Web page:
Five Elizabethan Songs (The Elizas)

Song Cycle by Ivor (Bertie) Gurney (1890 - 1937)

Word count: 439

1. Orpheus [sung text checked 1 time]

Orpheus with his lute made trees,
And the mountain-tops that freeze,
Bow themselves, when he did sing:	

To his music, plants and flowers
Ever [sprung]1; as sun and showers
There had made a lasting spring.

Everything that heard him play,
Even the billows of the sea,
Hung their heads, and then lay by.

In sweet music is such art:
Killing care and grief of heart
Fall asleep, or, hearing, die.

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Quoted in Shakespeare's Henry VIII, Act III scene 1
1 Greene: "rose"; Blitzstein: "sprang"

Researcher for this text: Ted Perry

2. Tears [sung text not yet checked]

Weep you no more, sad fountains;
  What need [you]1 flow so fast?
Look how the snowy mountains
  Heaven's sun doth gently waste!
    But my sun's heavenly eyes
      View not your weeping,
      That now lies sleeping,
    [Softly now, softly]2 lies
        Sleeping.

Sleep is a reconciling,
  A rest that peace begets;
Doth not the sun rise smiling
  When fair at [e'en]3 he sets?
    Rest you, then, rest, sad eyes!
      Melt not in weeping,
      While she lies sleeping,
    [Softly now, softly]2 lies
        Sleeping.

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Available translations, adaptations or excerpts, and transliterations (if applicable):

  • GER German (Deutsch) (Julia Hamann) , "Tränen", copyright © 2007, (re)printed on this website with kind permission

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1 van Dieren: "ye"
2 van Dieren, Holst, Moeran: "Softly, now softly"
3 Parry: "eve"; Moeran, Quilter, van Dieren: "even"; Holst: "ev'n"

Researcher for this text: Ted Perry

3. Under the greenwood tree [sung text checked 1 time]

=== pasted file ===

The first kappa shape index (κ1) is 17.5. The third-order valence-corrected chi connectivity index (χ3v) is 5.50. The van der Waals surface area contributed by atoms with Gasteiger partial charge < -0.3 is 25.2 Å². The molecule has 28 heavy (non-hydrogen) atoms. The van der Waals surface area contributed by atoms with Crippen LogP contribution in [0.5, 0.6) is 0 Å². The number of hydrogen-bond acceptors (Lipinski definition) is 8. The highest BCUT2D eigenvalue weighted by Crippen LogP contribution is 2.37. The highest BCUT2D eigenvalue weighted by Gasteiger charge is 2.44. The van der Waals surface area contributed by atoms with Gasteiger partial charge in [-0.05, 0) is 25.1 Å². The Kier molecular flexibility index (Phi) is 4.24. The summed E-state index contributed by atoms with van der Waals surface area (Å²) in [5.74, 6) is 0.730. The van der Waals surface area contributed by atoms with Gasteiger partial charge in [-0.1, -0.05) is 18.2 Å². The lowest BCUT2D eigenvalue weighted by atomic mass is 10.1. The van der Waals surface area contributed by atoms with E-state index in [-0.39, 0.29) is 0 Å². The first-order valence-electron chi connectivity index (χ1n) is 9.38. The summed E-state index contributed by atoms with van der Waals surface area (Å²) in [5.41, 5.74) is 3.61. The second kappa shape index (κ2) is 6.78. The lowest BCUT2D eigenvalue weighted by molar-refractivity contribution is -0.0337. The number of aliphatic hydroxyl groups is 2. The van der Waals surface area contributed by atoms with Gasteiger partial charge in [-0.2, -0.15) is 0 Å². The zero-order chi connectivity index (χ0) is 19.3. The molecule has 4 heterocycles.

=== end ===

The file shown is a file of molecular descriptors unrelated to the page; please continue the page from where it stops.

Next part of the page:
Under the greenwood tree
Who loves to lie with me,
And [turn]1 [his]2 merry note
Unto the sweet bird's throat,
Come hither, come hither, come hither:
Here shall he see
No enemy
But winter and rough weather.

Who doth ambition shun,
And loves to live i' the sun,
Seeking the food he eats,
And pleas'd with what he gets,
Come hither, come hither, come hither:
Here shall he see
No enemy
But winter and rough weather.

[ ... ]

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Available translations, adaptations or excerpts, and transliterations (if applicable):

  • DUT Dutch (Nederlands) (Mark de Vries) , "Onder het loofdak", copyright © 2015, (re)printed on this website with kind permission
  • FIN Finnish (Suomi) (Paavo Cajander)
  • FRE French (Français) (François Pierre Guillaume Guizot)
  • GER German (Deutsch) (Julia Hamann) , "Unterm Baum im Maienwald", copyright © 2007, (re)printed on this website with kind permission

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1 Quilter: "tune"
2 Korngold: "the"

Researcher for this text: Emily Ezust [Administrator]

4. Sleep [sung text checked 1 time]

Come, Sleep, and with thy sweet deceiving
Lock me in delight awhile;
Let some pleasing [dreams]1 beguile
All my fancies; that from thence
[I may feel]2 an influence
All my powers of care bereaving.

Though but a shadow, but a sliding,
Let me know some little joy!
We that suffer long annoy
Are contented with a thought
Through an idle fancy wrought:
O let my joys have some abiding!

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Available translations, adaptations or excerpts, and transliterations (if applicable):

  • FRE French (Français) (Guy Laffaille) , "Sommeil", copyright © 2011, (re)printed on this website with kind permission
  • GER German (Deutsch) (Julia Hamann) , "Schlaf", copyright © 2007, (re)printed on this website with kind permission
  • SPA Spanish (Español) (José Miguel Llata) , copyright © 2018, (re)printed on this website with kind permission

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1 Gurney: "dream"
2 Warlock: "There may steal"

Researcher for this text: Ted Perry

5. Spring [sung text checked 1 time]

Spring, the sweet Spring, is the year's pleasant king;
Then blooms each thing, then maids dance in a ring,
Cold doth not sting, the pretty birds do sing,
Cuckoo, jug-jug, pu-we, to-witta-woo!

The palm and may make country houses gay,
Lambs frisk and play, the [shepherds pipe]1 all day,
And we hear aye birds tune this merry lay,
Cuckoo, jug-jug, pu-we, to-witta-woo!

The fields breathe sweet, the daisies kiss our feet,
Young lovers meet, old wives a-sunning sit,
In every street these tunes our ears do greet,
Cuckoo, jug-jug, pu-we, to-witta-woo!
Spring! The sweet Spring!

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Available translations, adaptations or excerpts, and transliterations (if applicable):

  • GER German (Deutsch) (Julia Hamann) , "Frühling", copyright © 2007, (re)printed on this website with kind permission

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1 Argento: "shepherd pipes"

Researcher for this text: Ted Perry